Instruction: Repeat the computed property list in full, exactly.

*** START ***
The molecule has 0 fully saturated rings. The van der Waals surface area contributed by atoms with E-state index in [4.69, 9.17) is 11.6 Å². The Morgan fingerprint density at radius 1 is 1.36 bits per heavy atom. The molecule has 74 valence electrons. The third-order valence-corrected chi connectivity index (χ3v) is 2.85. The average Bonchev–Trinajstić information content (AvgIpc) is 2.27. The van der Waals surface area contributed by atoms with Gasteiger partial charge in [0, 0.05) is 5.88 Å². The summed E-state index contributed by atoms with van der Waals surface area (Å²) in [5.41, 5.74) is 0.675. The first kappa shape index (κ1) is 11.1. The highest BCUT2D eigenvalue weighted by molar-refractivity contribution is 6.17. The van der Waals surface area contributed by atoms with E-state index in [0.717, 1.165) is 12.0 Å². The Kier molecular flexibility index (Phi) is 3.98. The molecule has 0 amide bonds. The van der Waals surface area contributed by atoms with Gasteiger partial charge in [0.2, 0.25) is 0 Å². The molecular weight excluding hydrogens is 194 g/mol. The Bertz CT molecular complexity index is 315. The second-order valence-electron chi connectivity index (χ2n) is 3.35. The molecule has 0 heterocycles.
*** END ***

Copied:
The molecule has 0 fully saturated rings. The van der Waals surface area contributed by atoms with E-state index in [4.69, 9.17) is 11.6 Å². The Morgan fingerprint density at radius 1 is 1.36 bits per heavy atom. The molecule has 74 valence electrons. The third-order valence-corrected chi connectivity index (χ3v) is 2.85. The average Bonchev–Trinajstić information content (AvgIpc) is 2.27. The van der Waals surface area contributed by atoms with Gasteiger partial charge in [0, 0.05) is 5.88 Å². The summed E-state index contributed by atoms with van der Waals surface area (Å²) in [5.41, 5.74) is 0.675. The first kappa shape index (κ1) is 11.1. The highest BCUT2D eigenvalue weighted by molar-refractivity contribution is 6.17. The van der Waals surface area contributed by atoms with E-state index in [0.717, 1.165) is 12.0 Å². The Kier molecular flexibility index (Phi) is 3.98. The molecule has 0 amide bonds. The van der Waals surface area contributed by atoms with Gasteiger partial charge in [0.2, 0.25) is 0 Å². The molecular weight excluding hydrogens is 194 g/mol. The Bertz CT molecular complexity index is 315. The second-order valence-electron chi connectivity index (χ2n) is 3.35. The molecule has 0 heterocycles.